I am in the process of working out what the above says for strings charged under an abelian gerbe. I think everything works as expected, but this is work in progress.

One further aspect one should be able to discuss along these lines is interaction of $p$-particles for $p \gt 1$, by passing from $d^{p-1}$ to suitable interaction diagrams. For instance for the triangle one gets the multiplicative structure on the space of sections over the configuration space of the open string, as described above.

## Re: Quantization and Cohomology (Week 1)

Cool. That touches upon many things that I have been thinking about lately.

Let me propose this general way of looking at the situation:

Let $P_n(X)$ be our geometric $n$-category of $n$-paths in

target space$X$.Let $d^{p-1}$ be a

$p$-particle. This means: let $d^{p-1}$ be the $(p-1)$-category which encodes the internal structure of a $p$-particle.For $p=1$ we usually choose

to be the one-object 0-category.

For $p=2$ we usually choose

to be the poset of the oriented interval $[0,\pi]$ for the “open string”, or, similarly for the “closed string”.

And so on.

The

configuration spaceof the $p$-particle with target space $P_n(X)$ is the functor $n$-categoryObjects in here are images of the $p$-particle in target space.

Morphisms in here are worldvolumes traced out by the $p$-particle.

By the nature of pseudonatural transformations, this automatically ensures that the endpoints of the $p$-particle need not be nailed down. In fact, these worldvolumes are automatically (by the logic of $n$-functor categories)

cobordismscobounding the source and target $p$-particle image.There are also higher morphisms in $[d^{p-1},P_n(X)]$, which encode various gauge invariances (reparameterizations and generalizations thereof) of the worldvolume of a $p$-particle.

Next, we want to associate

phasesto morphisms in $[d^{p-1},P_n(X)]$.To get that, let

be an $n$-bundle with connection on $X$, under which our $p$-particle shall be charged.

(Take the trivial bundle with trivial connection if in your application the $p$-particle is not charged.)

Composing with $\mathrm{tra}$ provides us with an $n$-functor

This functor reads in a $p$-particle in target space and spits out a “fiber” over it.

It reads in a worldvolume of a $p$-particle and spits out the “phase” associated to this due to the charge of the $p$-particle.

Now let $\mathrm{triv}$ be a transport functor which factors through the category $\{\bullet\}$ with a single object and no nontrivial morphisms.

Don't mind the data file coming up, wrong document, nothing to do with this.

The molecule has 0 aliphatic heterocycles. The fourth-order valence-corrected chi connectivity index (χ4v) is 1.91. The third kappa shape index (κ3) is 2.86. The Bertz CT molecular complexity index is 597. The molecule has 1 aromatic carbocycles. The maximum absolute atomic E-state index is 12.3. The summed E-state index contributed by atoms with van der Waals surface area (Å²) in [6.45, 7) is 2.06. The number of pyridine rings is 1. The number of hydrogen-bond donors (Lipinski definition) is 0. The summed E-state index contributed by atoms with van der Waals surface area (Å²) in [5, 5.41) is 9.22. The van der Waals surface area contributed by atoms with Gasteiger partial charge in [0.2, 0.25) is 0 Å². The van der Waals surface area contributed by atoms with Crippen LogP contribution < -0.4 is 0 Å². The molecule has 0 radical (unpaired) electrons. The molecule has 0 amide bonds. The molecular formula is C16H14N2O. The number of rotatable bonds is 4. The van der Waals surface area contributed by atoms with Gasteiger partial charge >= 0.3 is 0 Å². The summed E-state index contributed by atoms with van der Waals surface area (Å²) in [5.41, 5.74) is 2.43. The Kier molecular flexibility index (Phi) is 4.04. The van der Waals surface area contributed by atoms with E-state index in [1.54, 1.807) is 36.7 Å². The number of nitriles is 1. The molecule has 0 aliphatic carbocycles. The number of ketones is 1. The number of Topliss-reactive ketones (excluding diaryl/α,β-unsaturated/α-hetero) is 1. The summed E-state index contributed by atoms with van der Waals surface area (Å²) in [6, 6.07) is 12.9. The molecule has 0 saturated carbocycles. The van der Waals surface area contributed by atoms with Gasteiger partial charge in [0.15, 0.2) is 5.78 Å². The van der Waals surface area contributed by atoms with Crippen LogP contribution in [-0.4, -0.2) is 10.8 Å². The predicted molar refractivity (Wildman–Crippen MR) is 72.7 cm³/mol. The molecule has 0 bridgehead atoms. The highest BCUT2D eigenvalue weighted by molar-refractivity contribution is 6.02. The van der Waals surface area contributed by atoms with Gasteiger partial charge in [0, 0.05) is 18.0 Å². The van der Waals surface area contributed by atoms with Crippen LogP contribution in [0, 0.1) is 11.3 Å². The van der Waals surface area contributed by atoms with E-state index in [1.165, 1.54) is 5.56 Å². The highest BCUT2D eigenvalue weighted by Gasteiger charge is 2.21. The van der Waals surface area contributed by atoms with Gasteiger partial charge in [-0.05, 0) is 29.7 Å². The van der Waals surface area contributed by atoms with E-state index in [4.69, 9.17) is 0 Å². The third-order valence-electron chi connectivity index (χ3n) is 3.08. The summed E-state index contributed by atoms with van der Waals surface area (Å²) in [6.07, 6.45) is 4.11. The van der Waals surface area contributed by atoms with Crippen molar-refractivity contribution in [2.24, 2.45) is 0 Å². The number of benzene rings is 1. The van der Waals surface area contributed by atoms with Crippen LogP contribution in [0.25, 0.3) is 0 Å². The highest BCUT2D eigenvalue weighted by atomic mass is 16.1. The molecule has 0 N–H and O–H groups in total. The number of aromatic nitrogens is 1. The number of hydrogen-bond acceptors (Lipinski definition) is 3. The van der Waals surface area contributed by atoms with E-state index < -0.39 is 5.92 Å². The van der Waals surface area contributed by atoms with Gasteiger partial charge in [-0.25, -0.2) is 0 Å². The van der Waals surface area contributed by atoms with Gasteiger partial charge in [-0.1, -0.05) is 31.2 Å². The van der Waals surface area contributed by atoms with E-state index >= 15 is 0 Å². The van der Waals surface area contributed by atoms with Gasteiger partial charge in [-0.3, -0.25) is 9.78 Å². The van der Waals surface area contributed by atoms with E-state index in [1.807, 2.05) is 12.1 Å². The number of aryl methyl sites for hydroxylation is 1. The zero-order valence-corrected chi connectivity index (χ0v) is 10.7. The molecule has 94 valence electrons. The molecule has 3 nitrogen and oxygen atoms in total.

The

space of statesof our $p$-particle is the $n$-category(Recall that $\mathrm{tra}_*$ was the functor from configuration space $[d^{p-1},P_n(X)]$ to phases $[d^{p-1},T]$.)

An object in

is a

sectionof the bundle of “fibers” over the configuration space of the $p$-particle.In order to be able to study the quantum mechanics of our $p$-particle charged under $\mathrm{tra}$, we need to assume that the category of generalized phases

is a category

with duals.If that is the case, we can form

(Here $\tilde T$ is whatever the $\mathrm{Hom}$ takes values in, depending on what $[d^{n-1},T]$ is enriched over.)

Similarly for $\mathrm{triv}$.

The point of this is that given any two sections

we get a morphism

On objects, this encodes the

scalar producton the space of sections.On morphisms, this encodes a scalar product on covariant derivatives

Notice that this is the $e_1$, $e_2$ matrix element of the

Hamiltonianof the charged $p$-particle.

I have more details of this discussion scattered on notes flying around on a couple of tables of the $n$-Café, for instance here and here.

I think I have checked that for ordinary charged 1-particles, the above prescription indeed reproduces the ordinary quantization of the particle.

I am in the process of working out what the above says for strings charged under an abelian gerbe. I think everything works as expected, but this is work in progress.

One further aspect one should be able to discuss along these lines is interaction of $p$-particles for $p \gt 1$, by passing from $d^{p-1}$ to suitable interaction diagrams. For instance for the triangle one gets the multiplicative structure on the space of sections over the configuration space of the open string, as described above.